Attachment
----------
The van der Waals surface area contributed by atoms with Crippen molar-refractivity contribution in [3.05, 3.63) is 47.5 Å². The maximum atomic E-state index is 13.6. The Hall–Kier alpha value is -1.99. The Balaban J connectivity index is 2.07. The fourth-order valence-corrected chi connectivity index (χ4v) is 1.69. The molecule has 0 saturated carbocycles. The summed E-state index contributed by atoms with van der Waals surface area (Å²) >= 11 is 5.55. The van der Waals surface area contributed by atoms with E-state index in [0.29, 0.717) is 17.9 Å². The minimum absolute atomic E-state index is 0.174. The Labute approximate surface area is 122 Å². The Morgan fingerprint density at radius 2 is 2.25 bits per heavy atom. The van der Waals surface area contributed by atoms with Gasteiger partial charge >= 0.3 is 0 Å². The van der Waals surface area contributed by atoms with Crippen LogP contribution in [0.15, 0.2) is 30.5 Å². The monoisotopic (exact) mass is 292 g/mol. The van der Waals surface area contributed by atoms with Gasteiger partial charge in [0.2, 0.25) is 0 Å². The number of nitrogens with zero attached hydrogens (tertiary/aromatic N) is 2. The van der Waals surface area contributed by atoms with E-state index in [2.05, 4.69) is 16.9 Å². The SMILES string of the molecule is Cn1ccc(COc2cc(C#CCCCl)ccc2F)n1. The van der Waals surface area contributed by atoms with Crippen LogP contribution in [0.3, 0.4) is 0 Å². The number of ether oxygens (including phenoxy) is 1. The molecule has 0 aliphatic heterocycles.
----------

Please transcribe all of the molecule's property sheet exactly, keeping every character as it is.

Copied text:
The van der Waals surface area contributed by atoms with Crippen molar-refractivity contribution in [3.05, 3.63) is 47.5 Å². The maximum atomic E-state index is 13.6. The Hall–Kier alpha value is -1.99. The Balaban J connectivity index is 2.07. The fourth-order valence-corrected chi connectivity index (χ4v) is 1.69. The molecule has 0 saturated carbocycles. The summed E-state index contributed by atoms with van der Waals surface area (Å²) >= 11 is 5.55. The van der Waals surface area contributed by atoms with E-state index in [0.29, 0.717) is 17.9 Å². The minimum absolute atomic E-state index is 0.174. The Labute approximate surface area is 122 Å². The Morgan fingerprint density at radius 2 is 2.25 bits per heavy atom. The van der Waals surface area contributed by atoms with Gasteiger partial charge >= 0.3 is 0 Å². The van der Waals surface area contributed by atoms with Crippen LogP contribution in [0.15, 0.2) is 30.5 Å². The monoisotopic (exact) mass is 292 g/mol. The van der Waals surface area contributed by atoms with Gasteiger partial charge in [0.2, 0.25) is 0 Å². The number of nitrogens with zero attached hydrogens (tertiary/aromatic N) is 2. The van der Waals surface area contributed by atoms with E-state index in [2.05, 4.69) is 16.9 Å². The SMILES string of the molecule is Cn1ccc(COc2cc(C#CCCCl)ccc2F)n1. The van der Waals surface area contributed by atoms with Crippen LogP contribution in [0.3, 0.4) is 0 Å². The number of ether oxygens (including phenoxy) is 1. The molecule has 0 aliphatic heterocycles.